“What Are These Stones?”


by Wayne S. Walker

     When the children of Israel crossed the Jordan River into Canaan, Joshua instructed them to pick up twelve stones, one for each tribe, to be used in building a memorial. "Then he spoke to the children of Israel, saying: ‘When your children ask their fathers in time to come, saying, "What are these stones?" then you shall let your children know, saying, "…The LORD your God dried up the waters before you…"’" (Joshua 3.21-23). The stones would serve as evidence of God’s power among the Israelites. Although this monument no longer exists, to anyone’s knowledge, the Bible lands are filled with various ancient artifacts among the stones. As such discoveries are brought to light, we continue to ask, as did the Hebrew children, "What are these stones?"

     At one time Bible critics ridiculed the idea that Moses was told to write a record of the events that happened to the people of Israel during their wilderness wanderings (Exodus 17.14). The critics believed that when Moses lived (c. 1500 B.C.) writing had not yet been perfected so Moses could have written nothing. However, in 1922 the Weld Blundel Expedition found, among the stones of Larsa, just a few miles north of Ur, the Weld Dynastic Prism, a written list of kings made around 2170 B.C. It is now in the Ashmolean Museum at Oxford. Also in 1902 a French expedition under M. J. de Morgan found, in the stones of Susa (Biblical Shushan) the written code of Hammurabi, made about 2000 B.C. So writing existed long before Moses’s day and was readily available to him.

     One of Cain’s descendants, Tubal-Cain, is identified as an instructor of work in bronze and iron (Genesis 4.22). The best date that can be given for this time period is anywhere from 3000 to 4000 B.C. Until recently the use of iron was believed to have been unknown prior to 1000 B.C. However, in 1933 Dr. H. E. Frankfort, of the Oriental Institute, found in the stones of Asmar, about 100 miles northeast of Babylon, an iron blade which is thought to have been made around 2700 B.C. This pushed the known use of iron back some 1,500 years, very close to the assumed dates of Tubal-Cain.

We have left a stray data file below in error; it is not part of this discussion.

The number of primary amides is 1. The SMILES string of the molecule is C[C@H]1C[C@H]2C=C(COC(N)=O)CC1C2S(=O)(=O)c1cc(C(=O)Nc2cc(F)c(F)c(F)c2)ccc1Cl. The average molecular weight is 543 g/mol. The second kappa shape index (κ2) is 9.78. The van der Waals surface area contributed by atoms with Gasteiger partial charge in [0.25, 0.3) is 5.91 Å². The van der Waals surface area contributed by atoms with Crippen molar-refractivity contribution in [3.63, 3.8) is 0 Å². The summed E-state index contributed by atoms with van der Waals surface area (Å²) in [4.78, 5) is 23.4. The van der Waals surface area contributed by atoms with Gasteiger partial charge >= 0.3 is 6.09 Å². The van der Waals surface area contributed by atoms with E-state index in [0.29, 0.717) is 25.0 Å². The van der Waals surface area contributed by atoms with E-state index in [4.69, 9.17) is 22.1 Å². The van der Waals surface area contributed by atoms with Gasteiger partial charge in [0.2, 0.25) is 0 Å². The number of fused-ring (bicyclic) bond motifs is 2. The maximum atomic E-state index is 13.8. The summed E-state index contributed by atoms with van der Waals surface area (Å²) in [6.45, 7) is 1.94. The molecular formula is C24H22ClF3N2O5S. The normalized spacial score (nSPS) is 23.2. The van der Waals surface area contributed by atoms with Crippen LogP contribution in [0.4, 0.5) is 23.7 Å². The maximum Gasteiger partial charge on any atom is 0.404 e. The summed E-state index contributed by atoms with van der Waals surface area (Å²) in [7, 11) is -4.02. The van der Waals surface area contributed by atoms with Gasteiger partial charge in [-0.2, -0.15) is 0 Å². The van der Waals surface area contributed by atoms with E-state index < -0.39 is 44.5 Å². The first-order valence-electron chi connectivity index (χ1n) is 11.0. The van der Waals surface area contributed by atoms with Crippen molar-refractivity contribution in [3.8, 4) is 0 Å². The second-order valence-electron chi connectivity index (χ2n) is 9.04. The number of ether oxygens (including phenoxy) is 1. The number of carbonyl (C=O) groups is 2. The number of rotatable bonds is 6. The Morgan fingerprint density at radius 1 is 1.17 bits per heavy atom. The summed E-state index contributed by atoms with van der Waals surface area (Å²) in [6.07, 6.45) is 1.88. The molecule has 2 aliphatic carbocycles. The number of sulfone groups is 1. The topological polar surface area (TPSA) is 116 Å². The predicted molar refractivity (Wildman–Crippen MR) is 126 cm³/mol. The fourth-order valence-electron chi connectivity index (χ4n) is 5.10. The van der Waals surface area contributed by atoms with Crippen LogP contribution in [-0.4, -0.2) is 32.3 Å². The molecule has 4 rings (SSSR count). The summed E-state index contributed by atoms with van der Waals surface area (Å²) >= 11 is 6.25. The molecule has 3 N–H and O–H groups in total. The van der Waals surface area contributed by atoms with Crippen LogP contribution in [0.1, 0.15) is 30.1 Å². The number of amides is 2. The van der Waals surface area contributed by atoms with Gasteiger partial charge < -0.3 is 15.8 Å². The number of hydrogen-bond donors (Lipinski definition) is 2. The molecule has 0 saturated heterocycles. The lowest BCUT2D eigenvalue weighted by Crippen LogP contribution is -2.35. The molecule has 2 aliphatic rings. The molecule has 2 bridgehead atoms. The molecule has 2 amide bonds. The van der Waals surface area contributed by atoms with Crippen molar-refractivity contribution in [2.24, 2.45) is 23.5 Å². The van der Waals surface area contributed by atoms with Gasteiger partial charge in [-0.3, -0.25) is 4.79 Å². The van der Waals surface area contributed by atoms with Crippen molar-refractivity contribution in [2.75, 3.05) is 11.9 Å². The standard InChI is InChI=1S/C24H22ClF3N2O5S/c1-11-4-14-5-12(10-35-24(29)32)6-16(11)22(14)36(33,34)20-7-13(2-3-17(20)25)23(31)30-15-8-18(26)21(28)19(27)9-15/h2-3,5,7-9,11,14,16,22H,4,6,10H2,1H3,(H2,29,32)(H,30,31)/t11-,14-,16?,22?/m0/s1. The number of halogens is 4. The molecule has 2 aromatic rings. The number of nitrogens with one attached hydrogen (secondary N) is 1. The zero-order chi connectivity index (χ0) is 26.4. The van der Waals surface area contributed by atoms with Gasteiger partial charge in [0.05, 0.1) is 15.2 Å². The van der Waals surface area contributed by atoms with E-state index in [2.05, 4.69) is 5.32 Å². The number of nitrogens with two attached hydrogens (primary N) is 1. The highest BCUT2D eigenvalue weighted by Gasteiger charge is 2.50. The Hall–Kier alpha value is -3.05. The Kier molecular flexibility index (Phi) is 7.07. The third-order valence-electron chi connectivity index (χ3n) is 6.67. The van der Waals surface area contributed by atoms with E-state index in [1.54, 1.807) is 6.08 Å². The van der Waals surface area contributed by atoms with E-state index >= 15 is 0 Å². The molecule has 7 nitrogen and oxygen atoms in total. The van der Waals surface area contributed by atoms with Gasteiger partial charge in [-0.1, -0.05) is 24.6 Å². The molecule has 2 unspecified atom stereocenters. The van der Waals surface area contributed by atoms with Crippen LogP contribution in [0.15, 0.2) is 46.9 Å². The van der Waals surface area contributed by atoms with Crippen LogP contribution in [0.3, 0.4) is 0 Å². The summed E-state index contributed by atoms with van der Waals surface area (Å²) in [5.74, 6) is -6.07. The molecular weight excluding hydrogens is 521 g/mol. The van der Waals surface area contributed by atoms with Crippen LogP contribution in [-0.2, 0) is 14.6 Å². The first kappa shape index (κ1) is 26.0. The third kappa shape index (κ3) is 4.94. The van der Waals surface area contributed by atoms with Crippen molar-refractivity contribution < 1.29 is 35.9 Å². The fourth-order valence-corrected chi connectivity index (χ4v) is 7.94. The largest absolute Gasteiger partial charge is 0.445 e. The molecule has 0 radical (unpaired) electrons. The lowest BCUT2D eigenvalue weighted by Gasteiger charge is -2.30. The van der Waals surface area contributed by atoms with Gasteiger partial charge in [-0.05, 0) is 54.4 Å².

The Bible affirms that Hezekiah "made a pool and a tunnel and brought water into the city" of Jerusalem (2 Kings 20.20). For many years the location of this tunnel was not known and its very existence was doubted by some. However, in 1880 a truant schoolboy, playing in the mouth of an old tunnel, saw some marks cut on the rock wall, 19 feet from the opening, which looked like writing. He spoke of it to his teacher, Dr. Schick, who found it to be an account, in the ancient Hebrew language, of the building of Hezekiah’s tunnel. Called the Siloam Inscription, it was cut out of the wall and sent to the Constantinople Museum.

     Every Bible student knows that Jesus was born in Bethlehem because a census required Mary and Joseph to return to their ancestral home, and "this census first took place while Quirinius [Cyrenius, KJV] was governing Syria" (Luke 2.2). However, Roman historical records previously known put the beginning of Quirinius’s governorship at A.D. 7, several years after Jesus was born. This historical discrepancy was very troublesome to Bible scholars for a long time. But in recent years, among the stones of Syria, have been found ancient papyri which state that Quirinius was twice governor of Syria, one term earlier than previously known, and that there were two taxation enrollments during his terms. According to the American Standard Version, Luke states that "this was the first enrollment made when Quirinius was governor of Syria."

     Certainly, not every person, place, and event mentioned in the Bible has been confirmed by the work of archaeology. However, the spades of archaeologists just keep on corroborating, one by one, sometimes even to the minutest detail, the historical accuracy of the Biblical records. It is safe to say that no archaeological finding has ever been made which flatly contradicts any Bible statement. If the Bible can be demonstrated to be true with regard to its historical information, then this adds to its trustworthiness. And if we can trust the Bible to be accurate in its relation of history, then we can reasonably trust it to be reliable in its claim to be the revelation of God’s will for the spiritual needs of mankind. (—taken from With All Boldness; October, 1995; Vol. 5, No. 10; p. 14)


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